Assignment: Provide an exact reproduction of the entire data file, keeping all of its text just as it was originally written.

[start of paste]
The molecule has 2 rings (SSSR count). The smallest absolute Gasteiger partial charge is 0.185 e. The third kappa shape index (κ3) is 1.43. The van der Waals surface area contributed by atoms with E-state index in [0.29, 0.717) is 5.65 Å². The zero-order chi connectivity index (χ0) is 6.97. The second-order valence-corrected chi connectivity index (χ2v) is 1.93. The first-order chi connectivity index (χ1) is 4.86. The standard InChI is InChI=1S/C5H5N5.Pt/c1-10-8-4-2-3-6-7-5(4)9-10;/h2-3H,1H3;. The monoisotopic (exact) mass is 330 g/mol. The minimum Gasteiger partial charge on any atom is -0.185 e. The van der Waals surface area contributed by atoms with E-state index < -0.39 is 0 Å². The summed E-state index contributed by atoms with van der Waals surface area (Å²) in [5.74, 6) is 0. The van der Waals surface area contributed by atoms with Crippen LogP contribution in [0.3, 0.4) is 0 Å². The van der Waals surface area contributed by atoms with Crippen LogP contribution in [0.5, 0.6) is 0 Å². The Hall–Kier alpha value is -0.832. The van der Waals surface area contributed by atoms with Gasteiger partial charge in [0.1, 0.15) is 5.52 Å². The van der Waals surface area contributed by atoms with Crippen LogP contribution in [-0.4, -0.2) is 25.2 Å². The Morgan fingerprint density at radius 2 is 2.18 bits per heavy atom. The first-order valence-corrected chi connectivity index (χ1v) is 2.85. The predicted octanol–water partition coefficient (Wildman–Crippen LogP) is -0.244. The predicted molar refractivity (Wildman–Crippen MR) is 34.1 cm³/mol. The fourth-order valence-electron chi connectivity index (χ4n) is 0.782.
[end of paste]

The molecule has 2 rings (SSSR count). The smallest absolute Gasteiger partial charge is 0.185 e. The third kappa shape index (κ3) is 1.43. The van der Waals surface area contributed by atoms with E-state index in [0.29, 0.717) is 5.65 Å². The zero-order chi connectivity index (χ0) is 6.97. The second-order valence-corrected chi connectivity index (χ2v) is 1.93. The first-order chi connectivity index (χ1) is 4.86. The standard InChI is InChI=1S/C5H5N5.Pt/c1-10-8-4-2-3-6-7-5(4)9-10;/h2-3H,1H3;. The monoisotopic (exact) mass is 330 g/mol. The minimum Gasteiger partial charge on any atom is -0.185 e. The van der Waals surface area contributed by atoms with E-state index < -0.39 is 0 Å². The summed E-state index contributed by atoms with van der Waals surface area (Å²) in [5.74, 6) is 0. The van der Waals surface area contributed by atoms with Crippen LogP contribution in [0.3, 0.4) is 0 Å². The van der Waals surface area contributed by atoms with Crippen LogP contribution in [0.5, 0.6) is 0 Å². The Hall–Kier alpha value is -0.832. The van der Waals surface area contributed by atoms with Gasteiger partial charge in [0.1, 0.15) is 5.52 Å². The van der Waals surface area contributed by atoms with Crippen LogP contribution in [-0.4, -0.2) is 25.2 Å². The Morgan fingerprint density at radius 2 is 2.18 bits per heavy atom. The first-order valence-corrected chi connectivity index (χ1v) is 2.85. The predicted octanol–water partition coefficient (Wildman–Crippen LogP) is -0.244. The predicted molar refractivity (Wildman–Crippen MR) is 34.1 cm³/mol. The fourth-order valence-electron chi connectivity index (χ4n) is 0.782.